Wednesday 7th of April is World Health Day. World Health Day was first celebrated in 1950, and each year there is s specific theme. This year the World Health Organisation is focussing on building a fairer, healthier world for everyone. WHO are calling for action to eliminate health inequities. The campaign highlights WHO’s constitutional principle that “the enjoyment of the highest attainable standard of health is one of the fundamental rights of every human being without distinction of race, religion, political belief, economic or social condition.”
I think this is an ideal opportunity to also draw a parallel with the Report of the Commission on Race and Ethnic Disparities. This report made a number of recommendations directly relating to health and care, with the intention of levelling up both the provision of health and care, and the opportunities for those employed within it. I know that right now there is a lot of political mud throwing about this report, but it contains some very practical recommendations for implementation which are worth drawing to the attention of those working in the sector. Opportunities should be equal for:
Recommendation 2: Review the Care Quality Commission’s (CQC) inspection process
The Commission recommends that the Department of Health and Social Care (DHSC) commission a review into the CQC’s approach to scoring employee diversity and inclusion in their inspections.
The Commission recommends that this review is chaired by an expert with close knowledge of the health care system and CQC internal processes, ideally a former inspector or inspector of an alternative inspection body. The review team should work closely with the NHS Workforce Race Equality Standard team and the disciplinary bodies of the medical professionals to ensure that the views of these bodies feed into this work.
Recommendation 10: Improve understanding of the ethnicity pay gap in NHS England
The Commission recommends that NHS England as a whole should commission a strategic review of the causes of disparate pay and, where discrimination is pinpointed, spell out the measures that might meaningfully address it. Such a review would shine a light on the barriers to in-work progression and how to overcome them – for example, in promotion, are foreign qualifications equally validated yet informally seen as inferior? It would ask how the NHS performs on pay gaps compared with international comparators and if other metrics than pay gaps reveal barriers better.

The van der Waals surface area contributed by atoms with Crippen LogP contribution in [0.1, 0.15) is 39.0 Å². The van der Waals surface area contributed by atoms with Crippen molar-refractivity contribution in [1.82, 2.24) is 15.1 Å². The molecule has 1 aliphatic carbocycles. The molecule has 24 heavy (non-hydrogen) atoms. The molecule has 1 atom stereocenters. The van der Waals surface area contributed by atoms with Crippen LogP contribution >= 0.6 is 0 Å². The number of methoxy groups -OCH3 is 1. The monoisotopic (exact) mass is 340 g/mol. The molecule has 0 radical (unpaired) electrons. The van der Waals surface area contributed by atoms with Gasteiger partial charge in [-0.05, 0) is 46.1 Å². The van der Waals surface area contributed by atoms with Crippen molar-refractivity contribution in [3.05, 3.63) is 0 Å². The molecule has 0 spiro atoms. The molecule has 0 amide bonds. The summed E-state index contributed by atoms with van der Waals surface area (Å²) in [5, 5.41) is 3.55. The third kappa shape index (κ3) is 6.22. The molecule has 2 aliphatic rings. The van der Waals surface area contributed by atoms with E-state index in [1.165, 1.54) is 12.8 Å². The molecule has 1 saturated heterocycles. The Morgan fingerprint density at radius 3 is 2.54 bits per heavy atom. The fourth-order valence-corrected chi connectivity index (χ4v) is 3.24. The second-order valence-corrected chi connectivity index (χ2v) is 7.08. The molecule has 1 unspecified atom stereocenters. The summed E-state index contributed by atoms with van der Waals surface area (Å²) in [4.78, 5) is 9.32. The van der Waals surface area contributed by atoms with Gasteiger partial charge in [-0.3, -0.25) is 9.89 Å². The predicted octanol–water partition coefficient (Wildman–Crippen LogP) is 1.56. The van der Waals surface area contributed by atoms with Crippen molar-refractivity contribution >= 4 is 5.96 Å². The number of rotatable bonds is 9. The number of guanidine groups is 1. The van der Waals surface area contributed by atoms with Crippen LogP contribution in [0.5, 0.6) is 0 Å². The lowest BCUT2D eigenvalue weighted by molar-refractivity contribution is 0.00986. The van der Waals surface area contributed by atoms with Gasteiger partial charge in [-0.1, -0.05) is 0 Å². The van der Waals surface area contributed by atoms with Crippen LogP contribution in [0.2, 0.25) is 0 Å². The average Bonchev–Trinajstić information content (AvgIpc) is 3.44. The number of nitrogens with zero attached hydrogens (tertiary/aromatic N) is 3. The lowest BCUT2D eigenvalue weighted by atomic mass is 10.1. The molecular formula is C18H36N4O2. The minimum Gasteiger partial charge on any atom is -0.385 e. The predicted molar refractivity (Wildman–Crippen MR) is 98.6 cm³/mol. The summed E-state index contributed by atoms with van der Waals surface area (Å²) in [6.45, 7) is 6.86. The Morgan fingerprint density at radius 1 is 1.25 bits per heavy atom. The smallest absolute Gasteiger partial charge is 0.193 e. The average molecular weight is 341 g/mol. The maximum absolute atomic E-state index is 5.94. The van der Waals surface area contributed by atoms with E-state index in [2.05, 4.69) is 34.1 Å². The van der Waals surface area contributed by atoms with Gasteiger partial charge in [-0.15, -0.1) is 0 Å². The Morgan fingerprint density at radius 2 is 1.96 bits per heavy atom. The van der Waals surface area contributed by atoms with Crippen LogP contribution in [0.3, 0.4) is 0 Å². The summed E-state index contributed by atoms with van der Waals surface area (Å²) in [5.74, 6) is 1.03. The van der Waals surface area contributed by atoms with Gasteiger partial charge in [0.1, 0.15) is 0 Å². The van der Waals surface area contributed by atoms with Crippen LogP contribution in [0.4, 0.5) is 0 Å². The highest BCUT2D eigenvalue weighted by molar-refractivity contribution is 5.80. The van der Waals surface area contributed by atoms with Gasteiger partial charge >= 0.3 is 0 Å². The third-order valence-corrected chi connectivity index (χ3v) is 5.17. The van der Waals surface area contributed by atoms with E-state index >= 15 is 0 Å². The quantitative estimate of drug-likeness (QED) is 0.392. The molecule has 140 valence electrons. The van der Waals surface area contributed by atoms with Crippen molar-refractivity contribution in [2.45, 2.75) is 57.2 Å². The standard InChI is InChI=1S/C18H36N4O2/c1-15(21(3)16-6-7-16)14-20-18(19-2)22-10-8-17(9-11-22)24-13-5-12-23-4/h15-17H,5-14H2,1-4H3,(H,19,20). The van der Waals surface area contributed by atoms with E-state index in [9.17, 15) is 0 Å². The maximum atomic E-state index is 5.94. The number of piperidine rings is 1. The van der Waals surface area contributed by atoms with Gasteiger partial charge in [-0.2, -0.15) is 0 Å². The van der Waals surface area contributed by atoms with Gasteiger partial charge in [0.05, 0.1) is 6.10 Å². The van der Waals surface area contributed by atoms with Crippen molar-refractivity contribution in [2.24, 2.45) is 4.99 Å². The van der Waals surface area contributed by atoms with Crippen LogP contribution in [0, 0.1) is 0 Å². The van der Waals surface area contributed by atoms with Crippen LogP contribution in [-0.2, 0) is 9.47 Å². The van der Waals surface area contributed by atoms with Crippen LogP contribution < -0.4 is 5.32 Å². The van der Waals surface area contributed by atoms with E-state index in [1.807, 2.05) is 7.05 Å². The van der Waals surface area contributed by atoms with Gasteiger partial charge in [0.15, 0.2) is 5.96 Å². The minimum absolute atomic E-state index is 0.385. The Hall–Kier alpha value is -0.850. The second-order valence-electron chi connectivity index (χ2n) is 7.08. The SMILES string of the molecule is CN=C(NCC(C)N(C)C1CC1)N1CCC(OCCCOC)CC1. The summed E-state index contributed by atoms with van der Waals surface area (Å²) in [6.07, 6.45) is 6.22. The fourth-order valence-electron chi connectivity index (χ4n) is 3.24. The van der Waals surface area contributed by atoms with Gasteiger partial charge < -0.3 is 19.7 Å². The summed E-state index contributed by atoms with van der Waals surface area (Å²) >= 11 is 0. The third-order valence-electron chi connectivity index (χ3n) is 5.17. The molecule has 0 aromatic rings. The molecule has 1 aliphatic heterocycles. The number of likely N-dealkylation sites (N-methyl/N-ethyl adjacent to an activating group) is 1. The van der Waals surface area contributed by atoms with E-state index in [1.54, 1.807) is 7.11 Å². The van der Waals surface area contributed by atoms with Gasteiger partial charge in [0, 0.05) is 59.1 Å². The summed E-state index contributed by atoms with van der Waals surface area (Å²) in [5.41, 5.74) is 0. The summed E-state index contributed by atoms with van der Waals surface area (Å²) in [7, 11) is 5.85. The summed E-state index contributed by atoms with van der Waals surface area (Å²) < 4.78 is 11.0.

Recommendation 11: Establish an Office for Health Disparities
This Commission recommends that the government establish a new office to properly target health disparities in the UK. This Office would be an independent body which would work alongside the NHS, as part of, or in place of, the redesigned Public Health England, to improve healthy life expectancy across the UK and in all groups and reduce inequalities. As most of the causes of health inequalities (deprivation, tobacco, alcohol, unhealthy diet and physical inactivity) are not due to differences in healthcare, addressing them will involve multiple government departments and so the office would need to be cross-cutting across government.
- a) Increase programmes aimed at levelling up health care and health outcomes
Use existing data and evidence to target the most deprived communities for tailored health interventions, health education and communications. This function would work alongside existing local health workers and would utilise best practice examples from local authorities and public health regional offices and charities.
- b) Improve the data, guidance and expertise in the causes and solutions for health disparities for specific groups:
Fund further research into health conditions which adversely impact specific groups. This would include a large focus on research into health disparities relating to ethnic minorities, considering genetic and biological differences, cultural practices and social economic drivers.
Provide best practice for the inclusion of known health disparities, including those experienced by ethnic minorities, in clinical care guidelines. Work closely with the National Institute for Health and Care Excellence (NICE), and other bodies, to ensure all guidance includes information on disparities as standard.
Provide expertise in how the health of different ethnic minority groups are affected by underlying conditions, cultural and linguistic practices, geography, and occupation. This expertise would be disaggregated to avoid unhelpful grouping of different ethnicity and to ensure proper tailoring of health services.
I’m not sure if this report has reached my colleagues in Health and Care, so I would be interested to hear your views. Do you think this report will bring about positive change?